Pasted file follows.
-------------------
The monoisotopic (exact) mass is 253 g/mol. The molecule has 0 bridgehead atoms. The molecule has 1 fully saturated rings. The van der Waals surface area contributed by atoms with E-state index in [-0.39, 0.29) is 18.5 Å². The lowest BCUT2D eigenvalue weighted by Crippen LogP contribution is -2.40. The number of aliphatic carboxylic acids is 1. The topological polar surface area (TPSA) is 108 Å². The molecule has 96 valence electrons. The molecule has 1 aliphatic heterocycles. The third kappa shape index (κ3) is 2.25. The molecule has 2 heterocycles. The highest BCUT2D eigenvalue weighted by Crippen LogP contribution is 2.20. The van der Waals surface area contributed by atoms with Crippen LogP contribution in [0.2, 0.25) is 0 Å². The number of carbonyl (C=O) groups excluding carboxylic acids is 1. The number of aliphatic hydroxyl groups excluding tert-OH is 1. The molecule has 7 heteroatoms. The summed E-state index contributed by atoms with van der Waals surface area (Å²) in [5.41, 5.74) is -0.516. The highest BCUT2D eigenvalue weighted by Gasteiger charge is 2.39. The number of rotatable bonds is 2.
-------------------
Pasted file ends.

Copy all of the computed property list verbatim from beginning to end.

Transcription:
The monoisotopic (exact) mass is 253 g/mol. The molecule has 0 bridgehead atoms. The molecule has 1 fully saturated rings. The van der Waals surface area contributed by atoms with E-state index in [-0.39, 0.29) is 18.5 Å². The lowest BCUT2D eigenvalue weighted by Crippen LogP contribution is -2.40. The number of aliphatic carboxylic acids is 1. The topological polar surface area (TPSA) is 108 Å². The molecule has 96 valence electrons. The molecule has 1 aliphatic heterocycles. The third kappa shape index (κ3) is 2.25. The molecule has 2 heterocycles. The highest BCUT2D eigenvalue weighted by Crippen LogP contribution is 2.20. The van der Waals surface area contributed by atoms with Crippen LogP contribution in [0.2, 0.25) is 0 Å². The number of carbonyl (C=O) groups excluding carboxylic acids is 1. The number of aliphatic hydroxyl groups excluding tert-OH is 1. The molecule has 7 heteroatoms. The summed E-state index contributed by atoms with van der Waals surface area (Å²) in [5.41, 5.74) is -0.516. The highest BCUT2D eigenvalue weighted by Gasteiger charge is 2.39. The number of rotatable bonds is 2.